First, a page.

Part 2: Digesting DNA
You will be cutting both the PCR product and a version of the pCX-EGFP plasmid that lacks the EGFP gene. This plasmid, called pCX-NNX, was created from pCX-EGFP in two steps. To remove the EGFP gene, pCX-EGFP was digested with EcoRI and the backbone was religated. In a separate step some useful restriction sites were inserted, (Nsi1 at 2282, Not1 at 2288 and Xho at 2260). This second step removed the SV40 origin of replication as well as some flanking sequences.
You will prepare double digests (containing both EcoRI and XbaI) for pCX-NNX and the PCR product. You will also prepare single digests (containing EcoRI or XbaI) of the pCX-NNX plasmid. Think about how uncut, single-cut, and doubly-cut plasmids might appear on the gel you will run next time. The contents of your four digests are
pCX-NNX (double) pCX-NNX (single) PCR product DNA 10 ul (2.7 ug) 10 ul (2.7 ug) 20 ul (unknown #ug for now) Buffer 2.5 ul 10X NEB2^ 2.5 ul 10X NEB2^ 2.5 ul 10X NEB2^ Enzyme 0.5 ul EcoRI 0.5 ul EcoRI or XbaI 0.5 ul EcoRI Enzyme 0.5 ul XbaI 0 μL 0.5 ul XbaI __________________________________________________________ H2O to final volume of 25ul (not counting volume of enzyme)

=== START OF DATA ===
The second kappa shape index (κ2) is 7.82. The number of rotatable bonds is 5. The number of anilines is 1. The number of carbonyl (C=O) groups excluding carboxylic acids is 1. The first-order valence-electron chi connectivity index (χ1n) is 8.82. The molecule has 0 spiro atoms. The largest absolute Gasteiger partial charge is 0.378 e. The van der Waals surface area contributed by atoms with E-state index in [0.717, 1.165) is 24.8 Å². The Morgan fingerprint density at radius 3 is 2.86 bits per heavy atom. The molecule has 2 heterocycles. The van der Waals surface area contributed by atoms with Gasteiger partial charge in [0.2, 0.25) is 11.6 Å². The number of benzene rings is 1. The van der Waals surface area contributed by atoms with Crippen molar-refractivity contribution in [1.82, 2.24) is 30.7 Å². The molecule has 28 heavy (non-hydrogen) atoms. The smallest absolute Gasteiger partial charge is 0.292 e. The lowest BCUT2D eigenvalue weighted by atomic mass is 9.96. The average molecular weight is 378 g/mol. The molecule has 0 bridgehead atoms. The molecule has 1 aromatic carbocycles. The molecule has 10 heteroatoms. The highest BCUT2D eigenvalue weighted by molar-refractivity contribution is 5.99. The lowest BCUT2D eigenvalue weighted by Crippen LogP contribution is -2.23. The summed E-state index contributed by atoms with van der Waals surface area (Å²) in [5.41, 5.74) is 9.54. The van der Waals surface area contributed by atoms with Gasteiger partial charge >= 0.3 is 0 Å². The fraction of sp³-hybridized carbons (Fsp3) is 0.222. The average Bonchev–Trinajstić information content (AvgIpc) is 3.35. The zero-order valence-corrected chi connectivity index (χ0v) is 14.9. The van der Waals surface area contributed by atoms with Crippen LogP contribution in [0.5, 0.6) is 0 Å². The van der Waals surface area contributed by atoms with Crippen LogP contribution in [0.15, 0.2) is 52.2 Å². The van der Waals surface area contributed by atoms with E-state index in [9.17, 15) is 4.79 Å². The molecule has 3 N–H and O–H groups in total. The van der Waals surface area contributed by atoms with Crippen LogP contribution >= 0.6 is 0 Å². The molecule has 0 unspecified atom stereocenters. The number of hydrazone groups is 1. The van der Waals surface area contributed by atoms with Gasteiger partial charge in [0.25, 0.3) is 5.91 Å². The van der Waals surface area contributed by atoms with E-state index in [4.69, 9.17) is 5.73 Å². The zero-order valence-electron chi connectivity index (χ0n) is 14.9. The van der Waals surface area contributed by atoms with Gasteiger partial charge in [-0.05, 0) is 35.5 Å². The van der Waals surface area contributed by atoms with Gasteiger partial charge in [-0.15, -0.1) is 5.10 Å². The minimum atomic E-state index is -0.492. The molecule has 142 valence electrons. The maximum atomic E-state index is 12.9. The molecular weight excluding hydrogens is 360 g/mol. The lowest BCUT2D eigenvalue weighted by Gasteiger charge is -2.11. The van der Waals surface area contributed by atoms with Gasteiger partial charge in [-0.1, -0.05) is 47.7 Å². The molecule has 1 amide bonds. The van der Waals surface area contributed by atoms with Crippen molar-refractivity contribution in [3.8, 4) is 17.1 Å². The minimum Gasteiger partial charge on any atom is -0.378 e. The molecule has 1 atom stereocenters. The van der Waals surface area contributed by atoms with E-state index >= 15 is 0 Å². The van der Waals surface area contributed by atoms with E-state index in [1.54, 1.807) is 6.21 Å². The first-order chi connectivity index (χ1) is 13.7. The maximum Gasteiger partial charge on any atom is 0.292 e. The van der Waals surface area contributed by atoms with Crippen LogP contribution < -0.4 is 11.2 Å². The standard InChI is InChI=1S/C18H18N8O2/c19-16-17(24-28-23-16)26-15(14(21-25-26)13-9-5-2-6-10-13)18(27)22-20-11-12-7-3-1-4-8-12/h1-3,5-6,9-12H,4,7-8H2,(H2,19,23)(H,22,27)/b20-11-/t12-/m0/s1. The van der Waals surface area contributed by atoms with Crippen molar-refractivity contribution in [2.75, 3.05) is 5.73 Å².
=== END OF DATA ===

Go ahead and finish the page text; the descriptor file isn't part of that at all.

^New England Biolabs sells buffers to use with their enzymes. You will use their buffer called NEB2.
- Assemble the reactions in eppendorf tubes in the following order
- DNA (you can get pCX-NNX from the teaching faculty)
- Enzymes (you can get these from the teaching faculty)
- It is very important to be thoughtful to your labmates here!
- Use only clean pipet tips when going into the lab stocks of plasmids and enzymes.
- Keep the enzyme stocks cold or they will denature and be useless for everyone.
- Flick your tubes to mix the contents, give them a quick spin in the microfuge if there are droplets stuck in along the wall and incubate the digests at 37°C for the remainder of the lab period. The pCX-NNX digest will be finished almost instantly but PCR products are harder for enzymes to digest and should be allowed to react for at least one hour, in some cases overnight.
Part 3: Reading and Writing about Biological Engineering